BusinessBusiness RecoveryCostly new rules will put a drag on pre-packs

Costly new rules will put a drag on pre-packs

Plans to change the rules surrounding pre-packaged administrations by the government could drive up costs and undermine the process, IPs haved warned

Government proposals to reform pre-packaged administrations could sabotage
the procedure, according to insolvency professionals who warn it will drive up
costs.

Business minister Ian Lucas last month announced reforms to pre-packs aimed
at boosting confidence in the administration process, including proposals to
prevent an insolvency practitioner from advising on a pre-pack and then going on
to become the administrator.

Most insolvency practitioners recommend pre-packaged administrations because
they are quick and often offer creditors the best chance of recovering their
money. The proposals undermine both these aspects, insolvency practitioners
warn.

They fear the plans would incur higher costs and slow down the process. A
struggling company would have to pay two insolvency practitioners for the same
work, they claim.

A company in financial difficulty hires a insolvency practitioner to advise
on the best course of action. If a pre-pack is chosen, the IP will review the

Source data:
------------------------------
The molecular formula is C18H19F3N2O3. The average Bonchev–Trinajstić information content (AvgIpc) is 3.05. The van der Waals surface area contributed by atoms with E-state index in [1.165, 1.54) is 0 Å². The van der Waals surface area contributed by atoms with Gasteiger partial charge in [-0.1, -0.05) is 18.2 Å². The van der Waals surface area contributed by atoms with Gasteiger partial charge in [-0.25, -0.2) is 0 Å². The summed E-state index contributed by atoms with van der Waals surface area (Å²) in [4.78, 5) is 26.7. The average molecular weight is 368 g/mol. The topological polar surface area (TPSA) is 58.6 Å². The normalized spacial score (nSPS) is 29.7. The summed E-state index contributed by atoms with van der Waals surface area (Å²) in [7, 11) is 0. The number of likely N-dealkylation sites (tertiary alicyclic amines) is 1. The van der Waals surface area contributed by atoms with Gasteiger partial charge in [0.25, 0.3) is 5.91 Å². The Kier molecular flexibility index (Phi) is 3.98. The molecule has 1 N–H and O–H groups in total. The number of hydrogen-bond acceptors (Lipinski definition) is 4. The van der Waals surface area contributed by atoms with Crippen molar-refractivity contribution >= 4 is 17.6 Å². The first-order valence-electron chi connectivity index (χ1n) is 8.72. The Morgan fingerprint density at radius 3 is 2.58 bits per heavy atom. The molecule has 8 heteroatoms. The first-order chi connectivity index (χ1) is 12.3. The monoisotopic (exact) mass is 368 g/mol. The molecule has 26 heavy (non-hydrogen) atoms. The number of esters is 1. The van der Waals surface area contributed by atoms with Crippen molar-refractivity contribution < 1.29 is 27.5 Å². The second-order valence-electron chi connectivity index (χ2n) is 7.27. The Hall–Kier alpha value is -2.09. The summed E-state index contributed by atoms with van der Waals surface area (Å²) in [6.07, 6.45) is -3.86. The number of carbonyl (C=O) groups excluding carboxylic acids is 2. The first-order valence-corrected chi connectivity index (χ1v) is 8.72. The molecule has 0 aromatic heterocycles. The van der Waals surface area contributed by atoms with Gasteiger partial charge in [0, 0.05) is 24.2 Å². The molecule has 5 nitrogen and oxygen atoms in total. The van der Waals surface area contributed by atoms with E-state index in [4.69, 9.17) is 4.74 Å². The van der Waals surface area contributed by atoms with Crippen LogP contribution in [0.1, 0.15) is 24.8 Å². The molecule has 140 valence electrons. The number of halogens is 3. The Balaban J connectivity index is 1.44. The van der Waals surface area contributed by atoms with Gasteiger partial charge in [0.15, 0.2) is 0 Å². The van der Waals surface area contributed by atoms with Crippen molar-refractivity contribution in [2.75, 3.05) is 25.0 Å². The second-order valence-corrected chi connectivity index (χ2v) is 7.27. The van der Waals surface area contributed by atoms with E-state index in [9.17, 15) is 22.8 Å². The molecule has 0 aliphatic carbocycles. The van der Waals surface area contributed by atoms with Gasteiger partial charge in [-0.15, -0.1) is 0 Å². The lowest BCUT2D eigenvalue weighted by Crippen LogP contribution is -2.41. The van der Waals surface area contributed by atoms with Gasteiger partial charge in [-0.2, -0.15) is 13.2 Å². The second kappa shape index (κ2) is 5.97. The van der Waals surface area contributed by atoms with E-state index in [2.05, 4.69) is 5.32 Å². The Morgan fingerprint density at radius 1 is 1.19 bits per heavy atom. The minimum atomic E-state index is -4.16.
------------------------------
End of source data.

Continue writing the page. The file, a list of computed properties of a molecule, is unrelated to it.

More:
business and seek the best sale price for the company.

The formal process for most pre-packs will often last a few hours when the
sale is conducted. Under the proposals, a second IP would be brought in at this
point. They will need to do another company review, slowing the process. They
may also handle the sale differently, causing further expense and delay.

“The proposed changes would add to costs, unquestionably,” said Ian McDonald,
head of restructuring at international law firm Mayer Brown. “In some cases that
may make a pre-pack unviable, particularly where there is a wider scepticism
about them in the first place.”

He said while there may be some benefits to the proposals, “the additional
cost will erode any additional benefit”.

Richard Heis, restructuring partner at KPMG, echoed the concerns and believes
the proposal could “significantly increase the cost of the administration”.

One insolvency partner said pre-packs would become “impractical” and is
unable to see “any benefits”.

Jonathan Porteous, an insolvency partner at Stevens & Bolton, claims the
changes could double the workload and fees and, in the end, the creditors may
not be better protected.

An insolvency committee will spearhead the consultation which is due to end
later this year.

Further reading:

Pre-packs need reform, but
not too much

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